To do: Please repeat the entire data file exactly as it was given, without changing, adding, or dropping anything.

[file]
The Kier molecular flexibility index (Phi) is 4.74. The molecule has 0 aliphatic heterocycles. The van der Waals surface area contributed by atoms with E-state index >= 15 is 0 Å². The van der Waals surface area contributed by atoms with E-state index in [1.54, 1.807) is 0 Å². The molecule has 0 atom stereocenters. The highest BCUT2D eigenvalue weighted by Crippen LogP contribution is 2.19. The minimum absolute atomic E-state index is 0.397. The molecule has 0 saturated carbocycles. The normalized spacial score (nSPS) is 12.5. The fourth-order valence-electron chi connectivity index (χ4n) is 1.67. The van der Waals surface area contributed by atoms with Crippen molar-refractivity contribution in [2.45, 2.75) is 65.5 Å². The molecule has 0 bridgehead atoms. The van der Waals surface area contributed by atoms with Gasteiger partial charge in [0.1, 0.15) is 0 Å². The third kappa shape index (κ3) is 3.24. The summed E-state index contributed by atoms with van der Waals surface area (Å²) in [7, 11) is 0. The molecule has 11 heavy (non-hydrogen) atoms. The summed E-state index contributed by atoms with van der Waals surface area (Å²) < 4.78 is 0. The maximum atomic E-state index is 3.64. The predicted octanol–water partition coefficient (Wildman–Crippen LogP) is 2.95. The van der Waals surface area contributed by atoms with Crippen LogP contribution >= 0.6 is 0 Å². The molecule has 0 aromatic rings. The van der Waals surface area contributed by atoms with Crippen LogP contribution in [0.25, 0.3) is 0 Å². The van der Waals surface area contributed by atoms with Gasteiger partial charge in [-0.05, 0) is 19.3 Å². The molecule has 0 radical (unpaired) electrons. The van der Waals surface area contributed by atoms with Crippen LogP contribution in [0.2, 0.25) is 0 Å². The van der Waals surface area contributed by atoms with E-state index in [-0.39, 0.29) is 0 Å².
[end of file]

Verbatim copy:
The Kier molecular flexibility index (Phi) is 4.74. The molecule has 0 aliphatic heterocycles. The van der Waals surface area contributed by atoms with E-state index >= 15 is 0 Å². The van der Waals surface area contributed by atoms with E-state index in [1.54, 1.807) is 0 Å². The molecule has 0 atom stereocenters. The highest BCUT2D eigenvalue weighted by Crippen LogP contribution is 2.19. The minimum absolute atomic E-state index is 0.397. The molecule has 0 saturated carbocycles. The normalized spacial score (nSPS) is 12.5. The fourth-order valence-electron chi connectivity index (χ4n) is 1.67. The van der Waals surface area contributed by atoms with Crippen molar-refractivity contribution in [2.45, 2.75) is 65.5 Å². The molecule has 0 bridgehead atoms. The van der Waals surface area contributed by atoms with Gasteiger partial charge in [0.1, 0.15) is 0 Å². The third kappa shape index (κ3) is 3.24. The summed E-state index contributed by atoms with van der Waals surface area (Å²) in [7, 11) is 0. The molecule has 11 heavy (non-hydrogen) atoms. The summed E-state index contributed by atoms with van der Waals surface area (Å²) < 4.78 is 0. The maximum atomic E-state index is 3.64. The predicted octanol–water partition coefficient (Wildman–Crippen LogP) is 2.95. The van der Waals surface area contributed by atoms with Crippen LogP contribution >= 0.6 is 0 Å². The molecule has 0 aromatic rings. The van der Waals surface area contributed by atoms with Crippen LogP contribution in [0.25, 0.3) is 0 Å². The van der Waals surface area contributed by atoms with Gasteiger partial charge in [-0.05, 0) is 19.3 Å². The molecule has 0 radical (unpaired) electrons. The van der Waals surface area contributed by atoms with Crippen LogP contribution in [0.2, 0.25) is 0 Å². The van der Waals surface area contributed by atoms with E-state index in [-0.39, 0.29) is 0 Å².